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President Obama's farewell address delivers all the feels

He turned his legacy on race and the economy into a closing argument for optimism.

The White House // Twitter

"Yes We Can. Yes We Did."

And so it was. With as much class, poise, and eloquence as when he entered the national stage, but with the added benefit of eight years experience in our nation's highest office, President Barack Hussein Obama delivered his farewell address last night in Chicago for a hometown crowd of approximately 18,000, and for the annals of history. Obama's always known how to deliver a speech, and this one was heavy on the feels.

It wasn't pure emotion though. The President indulged in the obligatory tenure recap, working through the highs and lows of his administration, turning his legacy on race and the economy into a closing argument for optimism in the face of adversity, for civic engagement, and for multicultural neoliberalism. Obama ends his tenure with high approval ratings but is politically humbled by this past election, and so he spoke to the leaders of tomorrow, saying the way to progress was through personal participation and suggesting that, instead of arguing with people on the internet, we go and speak with some in real life.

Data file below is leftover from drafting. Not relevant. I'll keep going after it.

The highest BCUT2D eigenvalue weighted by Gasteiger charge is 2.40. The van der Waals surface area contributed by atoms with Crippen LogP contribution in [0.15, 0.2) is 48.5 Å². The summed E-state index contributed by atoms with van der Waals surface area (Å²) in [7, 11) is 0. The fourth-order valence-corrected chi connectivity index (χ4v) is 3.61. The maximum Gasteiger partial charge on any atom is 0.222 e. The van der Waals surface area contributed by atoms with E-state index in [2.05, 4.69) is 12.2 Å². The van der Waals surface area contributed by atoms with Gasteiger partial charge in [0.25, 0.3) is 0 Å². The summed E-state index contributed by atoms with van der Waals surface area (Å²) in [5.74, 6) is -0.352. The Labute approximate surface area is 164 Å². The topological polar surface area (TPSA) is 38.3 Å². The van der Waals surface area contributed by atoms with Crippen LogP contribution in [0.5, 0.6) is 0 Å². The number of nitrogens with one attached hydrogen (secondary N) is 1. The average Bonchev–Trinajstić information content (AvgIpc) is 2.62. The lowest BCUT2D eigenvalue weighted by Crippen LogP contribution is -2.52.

“For too many of us, it’s become safer to retreat into our own bubbles, whether in our neighborhoods or on college campuses or places of worship or especially our social media feeds, surrounded by people who look like us and share the same political outlook and never challenge our assumptions,” Obama said. “Increasingly, we become so secure in our bubbles that we start accepting only information, whether true or not, that fits our opinions, instead of basing our opinions on the evidence that is out there.” After a political season colored by the unprecedented impact of internet echo chambers and "fake news," these words were resonant and timely.

Obama's two terms were a remarkable and groundbreaking time in American political history, so his ability to have raised an exemplary family by any measure is a cause worth celebrating on its own. And last night's speech created space for the nation to admire that familial bond, as the President teared up while directly addressing FLOTUS, and told his daughters "Of all that I have done, I am most proud to be your dad."

And there you have the title of this article.

On January 20, President Obama will cede the office to President-Elect Trump. This gives you nine days to rap "My President Is Black" like you really mean it.

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